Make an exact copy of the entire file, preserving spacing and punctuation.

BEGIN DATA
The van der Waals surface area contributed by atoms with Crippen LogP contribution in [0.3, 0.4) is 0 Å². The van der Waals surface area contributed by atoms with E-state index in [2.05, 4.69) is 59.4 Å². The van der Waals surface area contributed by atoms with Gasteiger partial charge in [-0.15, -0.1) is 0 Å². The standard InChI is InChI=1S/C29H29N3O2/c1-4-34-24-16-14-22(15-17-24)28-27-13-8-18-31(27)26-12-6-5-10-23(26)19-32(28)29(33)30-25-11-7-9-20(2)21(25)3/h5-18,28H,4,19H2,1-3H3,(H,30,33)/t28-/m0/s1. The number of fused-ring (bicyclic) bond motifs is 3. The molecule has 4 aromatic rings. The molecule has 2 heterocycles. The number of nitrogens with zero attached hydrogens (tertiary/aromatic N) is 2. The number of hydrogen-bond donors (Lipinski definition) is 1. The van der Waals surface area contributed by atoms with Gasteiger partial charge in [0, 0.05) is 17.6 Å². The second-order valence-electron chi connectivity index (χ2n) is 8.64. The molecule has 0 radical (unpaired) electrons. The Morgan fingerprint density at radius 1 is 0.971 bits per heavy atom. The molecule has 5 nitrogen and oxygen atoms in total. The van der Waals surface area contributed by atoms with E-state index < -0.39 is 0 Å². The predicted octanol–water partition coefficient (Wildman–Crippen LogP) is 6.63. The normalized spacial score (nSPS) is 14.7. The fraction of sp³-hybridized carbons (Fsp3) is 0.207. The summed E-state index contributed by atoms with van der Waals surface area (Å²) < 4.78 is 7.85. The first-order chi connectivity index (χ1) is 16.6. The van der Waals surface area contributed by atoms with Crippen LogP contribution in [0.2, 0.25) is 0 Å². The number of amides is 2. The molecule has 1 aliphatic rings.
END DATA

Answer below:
The van der Waals surface area contributed by atoms with Crippen LogP contribution in [0.3, 0.4) is 0 Å². The van der Waals surface area contributed by atoms with E-state index in [2.05, 4.69) is 59.4 Å². The van der Waals surface area contributed by atoms with Gasteiger partial charge in [-0.15, -0.1) is 0 Å². The standard InChI is InChI=1S/C29H29N3O2/c1-4-34-24-16-14-22(15-17-24)28-27-13-8-18-31(27)26-12-6-5-10-23(26)19-32(28)29(33)30-25-11-7-9-20(2)21(25)3/h5-18,28H,4,19H2,1-3H3,(H,30,33)/t28-/m0/s1. The number of fused-ring (bicyclic) bond motifs is 3. The molecule has 4 aromatic rings. The molecule has 2 heterocycles. The number of nitrogens with zero attached hydrogens (tertiary/aromatic N) is 2. The number of hydrogen-bond donors (Lipinski definition) is 1. The van der Waals surface area contributed by atoms with Gasteiger partial charge in [0, 0.05) is 17.6 Å². The second-order valence-electron chi connectivity index (χ2n) is 8.64. The molecule has 0 radical (unpaired) electrons. The Morgan fingerprint density at radius 1 is 0.971 bits per heavy atom. The molecule has 5 nitrogen and oxygen atoms in total. The van der Waals surface area contributed by atoms with E-state index < -0.39 is 0 Å². The predicted octanol–water partition coefficient (Wildman–Crippen LogP) is 6.63. The normalized spacial score (nSPS) is 14.7. The fraction of sp³-hybridized carbons (Fsp3) is 0.207. The summed E-state index contributed by atoms with van der Waals surface area (Å²) < 4.78 is 7.85. The first-order chi connectivity index (χ1) is 16.6. The van der Waals surface area contributed by atoms with Crippen LogP contribution in [0.2, 0.25) is 0 Å². The number of amides is 2. The molecule has 1 aliphatic rings.